Most of the pieces crucial to last year’s expansion success are back, with potential upgrades added at both fullback slots and, perhaps, defensive midfield (if that is indeed Chris Durkin’s long-term home).

I think there will be some justified concern about the team’s overperformance last year. To put it into context: St. Louis beat their xG and expected points numbers, as per American Soccer Analysis, by more in 2023 than what Austin pulled off in 2022. And we saw what regression to the mean meant for Austin last year.

That said, Carnell’s game model is similar to what Jim Curtin does in Philly or Pat Noonan in Cincy and obviously has roots in what every coach has to do in New Jersey. And those teams make the playoffs every single year. St. Louis surely expect to do the same.

My Worry: Back to that regression to the mean bit: we actually saw it happen to St. Louis throughout last season.

  • They went 10W-5L-1D across all competitions for the first three months of the season.
  • They went 8W-12L-4D from June onwards.

Central defense and defensive midfield are particularly large concerns (just go watch those playoff losses to Sporting again if you want a taste of what I mean). And if Bürki regresses to just league average, things could get rugged pretty quickly.

First-Choice XI

4-2-2-2: Bürki; Dyhr, Nilsson, Parker, Totland; Löwen, Durkin; Thórisson, Jackson; Klauss, Adeniran

Riqui + elite wingers” is enough to get me on board for a Galaxy renaissance:

The number of freaking unreal passes he hits that went to waste over the past two years is too damn high. Will Kuntz made it his mission this offseason to rectify that by bringing in two high-level DPs in club-record signing Gabriel Pec and Ghanaian international Joseph Paintsil, who’s been beating the Belgian league like a drum the past couple of years.

They look like great signings. I suspect both will hit, and I think No. 9 Dejan Joveljic will reap the benefits, and I hope Mark Delgado and Gastón Brugman have an injury-free year deep in midfield, and I think Miki Yamane will be an upgrade at right back.

There is real reason to be optimistic about the Galaxy.

My Worry: Until and unless they fix their rest defense – i.e., their shape in deep midfield and the backline when they’re in possession, as well as the overall philosophy on where to take the type of attacking risks that sometimes result in goals, but usually result in turnovers – every loss of possession will be a five-alarm fire. This has been an ongoing issue for the Galaxy for years, and it’s exacerbated by Puig being central to everything they do.

He’s a brilliant player worth building around. He also needs to be hidden defensively to a degree that Greg Vanney & Co. have not previously managed.

Central defense and goalkeeper are also areas of very obvious concern. This team could start stringing together 3-2 losses and not stop until some drastic changes are made from the players to the coaching staff to all points beyond.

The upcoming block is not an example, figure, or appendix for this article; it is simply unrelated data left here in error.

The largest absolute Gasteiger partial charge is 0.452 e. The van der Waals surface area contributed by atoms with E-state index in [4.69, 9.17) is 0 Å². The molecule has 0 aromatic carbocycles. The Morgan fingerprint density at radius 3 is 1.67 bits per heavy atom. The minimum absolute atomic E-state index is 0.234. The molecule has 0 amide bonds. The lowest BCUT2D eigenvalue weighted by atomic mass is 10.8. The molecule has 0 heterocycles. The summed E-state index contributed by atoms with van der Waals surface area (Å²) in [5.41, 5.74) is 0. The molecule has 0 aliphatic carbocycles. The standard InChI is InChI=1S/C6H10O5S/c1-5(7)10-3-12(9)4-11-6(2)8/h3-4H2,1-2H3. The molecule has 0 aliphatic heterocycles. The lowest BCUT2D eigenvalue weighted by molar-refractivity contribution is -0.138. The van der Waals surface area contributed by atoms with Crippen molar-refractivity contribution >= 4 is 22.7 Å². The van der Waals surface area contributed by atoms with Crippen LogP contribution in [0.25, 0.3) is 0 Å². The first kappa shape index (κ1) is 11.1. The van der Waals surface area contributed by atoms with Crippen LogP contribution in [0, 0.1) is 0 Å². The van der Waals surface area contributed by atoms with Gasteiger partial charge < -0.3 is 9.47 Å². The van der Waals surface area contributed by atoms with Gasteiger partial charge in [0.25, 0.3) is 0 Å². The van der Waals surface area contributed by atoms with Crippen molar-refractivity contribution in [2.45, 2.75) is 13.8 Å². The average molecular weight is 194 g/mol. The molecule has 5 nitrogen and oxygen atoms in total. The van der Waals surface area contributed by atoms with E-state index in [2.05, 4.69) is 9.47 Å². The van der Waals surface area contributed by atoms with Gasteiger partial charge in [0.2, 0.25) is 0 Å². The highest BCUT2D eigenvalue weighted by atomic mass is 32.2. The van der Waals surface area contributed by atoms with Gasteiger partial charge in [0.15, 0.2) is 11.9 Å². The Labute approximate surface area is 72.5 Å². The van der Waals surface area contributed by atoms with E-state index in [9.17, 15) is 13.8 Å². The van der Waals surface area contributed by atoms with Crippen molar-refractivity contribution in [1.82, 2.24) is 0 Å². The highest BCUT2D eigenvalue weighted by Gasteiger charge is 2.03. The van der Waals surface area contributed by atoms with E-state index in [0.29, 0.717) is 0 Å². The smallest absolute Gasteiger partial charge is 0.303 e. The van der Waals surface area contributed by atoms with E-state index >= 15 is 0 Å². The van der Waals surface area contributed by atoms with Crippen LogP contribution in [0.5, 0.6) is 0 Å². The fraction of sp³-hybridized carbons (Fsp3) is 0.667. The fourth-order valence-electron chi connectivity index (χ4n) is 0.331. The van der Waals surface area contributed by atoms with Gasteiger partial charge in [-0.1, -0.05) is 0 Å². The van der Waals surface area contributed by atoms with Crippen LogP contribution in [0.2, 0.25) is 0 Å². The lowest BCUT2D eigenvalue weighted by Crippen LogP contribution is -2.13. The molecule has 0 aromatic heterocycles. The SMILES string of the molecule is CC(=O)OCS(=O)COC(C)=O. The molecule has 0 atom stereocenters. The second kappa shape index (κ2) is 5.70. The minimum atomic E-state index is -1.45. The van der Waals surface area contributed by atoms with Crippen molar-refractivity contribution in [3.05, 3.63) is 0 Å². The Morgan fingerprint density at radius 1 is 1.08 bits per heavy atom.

First-Choice XI

4-2-3-1: Micovic; Aude, Nelson, Yoshida, Yamane; Delgado, Brugman; Paintsil, Puig, Pec; Joveljic

I’m going to give Houston bulletin board material by putting them at the bottom of Tier 3 here, and I hope it fuels them to play as beautifully as what we saw from them last year. I still can’t get over the goal they gave me for my birthday:

Almost every guy involved in that sequence is back, including Coco Carrasquilla. We all thought he’d be sold back to a European team, or maybe to Liga MX giants (Club América were reportedly interested). But Houston have kept him around and kept him happy, and that’s one gigantic W already in the books.

They’ve also got an obvious first-choice group along the backline that was missing until the stretch run last season, and the chemistry of that midfield is just impossible to ignore. However, we might not see it until April if Héctor Herrera’s injury lingers.

My Worry: HH was mostly healthy last year. So far this year… no. Artur was mostly healthy last year. Fingers crossed.

Nelson Quiñones, who was supposed to be the breakout attacking star, is lost for the season with a knee injury. Corey Baird left in free agency and they’re replacing him with Sebastián Ferreira, the DP striker they tried to jettison all of last year.

They opened up another DP slot with the departure of Teenage Hadebe, but didn’t fill it. They don’t really have a backup d-mid. Their biggest offseason acquisition was either Ján Greguš or Gabe Segal.

Coming off last year’s magical season and potentially with two open DP slots, this team had a chance to go HAM in the winter window. They did the opposite of that.

First-Choice XI

4-2-3-1: Clark; Escobar, Micael, Sviatchenko, Dorsey; Raines, Artur; Aliyu, Bassi, Carrasquilla; Ferreira

Tier 4: I’ve Got Questions

These are for teams who kind of leave me scratching my head for one reason or another, and who, by and large, probably don’t have the upside to really compete for the biggest prizes.

Evander turned into a pretty good signing throughout last season, while Santi Moreno leveled up and Felipe Mora returned to his pre-injury form. They also did work within the league, getting Kamal Miller for GAM and Maxime Crépeau via free agency. That should be left center back and goalkeeper taken care of for a half-decade.

I would also argue the personnel they have on hand mostly fits new head coach Phil Neville’s preferred 4-2-3-1. Diego Chara and either Cristhian Paredes or Eryk Williamson deep with Evander as a 10, Moreno pinching into the half-space from the right wing and Juan Mosquera bombing forward on the overlap? You’ve got yourself a stew going.

My Worry: Evander and Moreno were both better as free 8s in a 4-3-3 than as a 10 and as a right winger in a 4-2-3-1. Chara is going to be 38 (!!!) in two months. Neither Williamson nor Paredes can stay healthy, while Mora and Dairon Asprilla are both over 30.